September 14, 2018
Sayreville, New Jersey

Effective today, I have resigned my employment at Microsoft, concluding an engaging and delightful 4½ years as part of the Xamarin documentation team. I will miss my co-workers immensely, and I hope to keep in touch with them on Facebook.

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“Computer of the Tides” – The Chapter 2 Schematic

May 7, 2017
New York, NY

In the original 1988 edition of his book A Brief History of Time, Stephen Hawking famously revealed why the book contains virtually no mathematics:

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The Dawn of the Sinusoid

April 8, 2017
Roscoe, NY

I’ve been thinking about sine curves recently. The gently undulating pattern of the sinusoid is one of the most familiar mathematical images, but how long has that been the case? Who were the first people to see this curve? Who was the first person to draw it?

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“Computer of the Tides” Chapter 1 (Draft Preview)

December 29, 2016
New York, N.Y.

For over a decade, I’ve been poking away at a book I call Computer of the Tides: Lord Kelvin’s Machine to Disprove Evolution, an extended history of an early analog computer invented by Scottish scientist William Thomson (Lord Kelvin), and its role in the 19th century Darwin Wars.

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Reading Steve Pincus’s “The Heart of the Declaration”

October 30, 2016
New York, N.Y.

I loved Yale historian Steve Pincus’s monumental book 1688: The First Modern Revolution (Yale University Press, 2011). It’s not exactly a primer on the Glorious Revolution; for that purpose, I think a more conventional narrative account such as Tim Harris’s Revolution: The Great Crisis of the British Monarchy, 1685-1720 might be better. But reading Pincus is essential when you think you know the Glorious Revolution and want a fresh look that goes much deeper.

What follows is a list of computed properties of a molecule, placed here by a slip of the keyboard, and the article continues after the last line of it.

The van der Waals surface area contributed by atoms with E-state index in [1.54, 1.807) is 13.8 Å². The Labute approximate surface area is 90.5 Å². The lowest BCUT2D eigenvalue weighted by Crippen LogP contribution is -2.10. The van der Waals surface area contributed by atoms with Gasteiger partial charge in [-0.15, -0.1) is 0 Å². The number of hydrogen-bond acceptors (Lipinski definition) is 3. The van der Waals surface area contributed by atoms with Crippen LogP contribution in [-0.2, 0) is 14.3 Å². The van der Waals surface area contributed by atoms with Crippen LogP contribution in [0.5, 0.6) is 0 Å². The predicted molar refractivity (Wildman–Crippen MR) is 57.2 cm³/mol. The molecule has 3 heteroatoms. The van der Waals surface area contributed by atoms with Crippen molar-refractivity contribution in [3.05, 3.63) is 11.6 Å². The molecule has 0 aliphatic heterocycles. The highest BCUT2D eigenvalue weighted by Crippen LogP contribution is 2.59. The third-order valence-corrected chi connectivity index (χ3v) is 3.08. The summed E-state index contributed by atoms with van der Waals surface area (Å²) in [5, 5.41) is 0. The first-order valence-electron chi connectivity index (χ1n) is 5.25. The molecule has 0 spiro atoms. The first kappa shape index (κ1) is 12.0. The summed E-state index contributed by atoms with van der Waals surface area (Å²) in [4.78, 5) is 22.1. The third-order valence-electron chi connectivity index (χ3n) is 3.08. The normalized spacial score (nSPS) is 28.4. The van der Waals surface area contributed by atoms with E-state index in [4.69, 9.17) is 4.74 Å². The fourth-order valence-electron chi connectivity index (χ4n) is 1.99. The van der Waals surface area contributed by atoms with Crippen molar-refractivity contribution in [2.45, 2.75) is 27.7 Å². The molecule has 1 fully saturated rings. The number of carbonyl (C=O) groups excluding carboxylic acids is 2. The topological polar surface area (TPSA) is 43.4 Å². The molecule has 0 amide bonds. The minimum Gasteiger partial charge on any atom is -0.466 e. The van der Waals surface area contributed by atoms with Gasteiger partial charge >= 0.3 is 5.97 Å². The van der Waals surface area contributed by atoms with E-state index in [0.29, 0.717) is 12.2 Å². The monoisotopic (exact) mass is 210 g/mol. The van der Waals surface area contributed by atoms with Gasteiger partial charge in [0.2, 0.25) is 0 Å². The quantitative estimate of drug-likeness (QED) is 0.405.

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Reading Margot Lee Shetterly’s “Hidden Figures”

September 19, 2016
New York, N.Y.

For a few optimistic years at the beginning of the 20th century, some people believed that the invention of the airplane had effectively ended war. Air warfare was potentially so horrible and so destructive that no country would dare start a war that might make use of airplanes to invade and bomb from the sky.

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The Metric System for Angles and Time

June 5, 2016
Roscoe, N.Y.

“I often say that when you can measure what you are speaking about and express it in numbers you know something about it; but when you cannot measure it, when you cannot express it in numbers, your knowledge is of a meagre and unsatisfactory kind: it may be the beginning of knowledge, but you have scarcely, in your thoughts, advanced to the stage of science, whatever the matter may be.” — William Thomson (Lord Kelvin), 1883.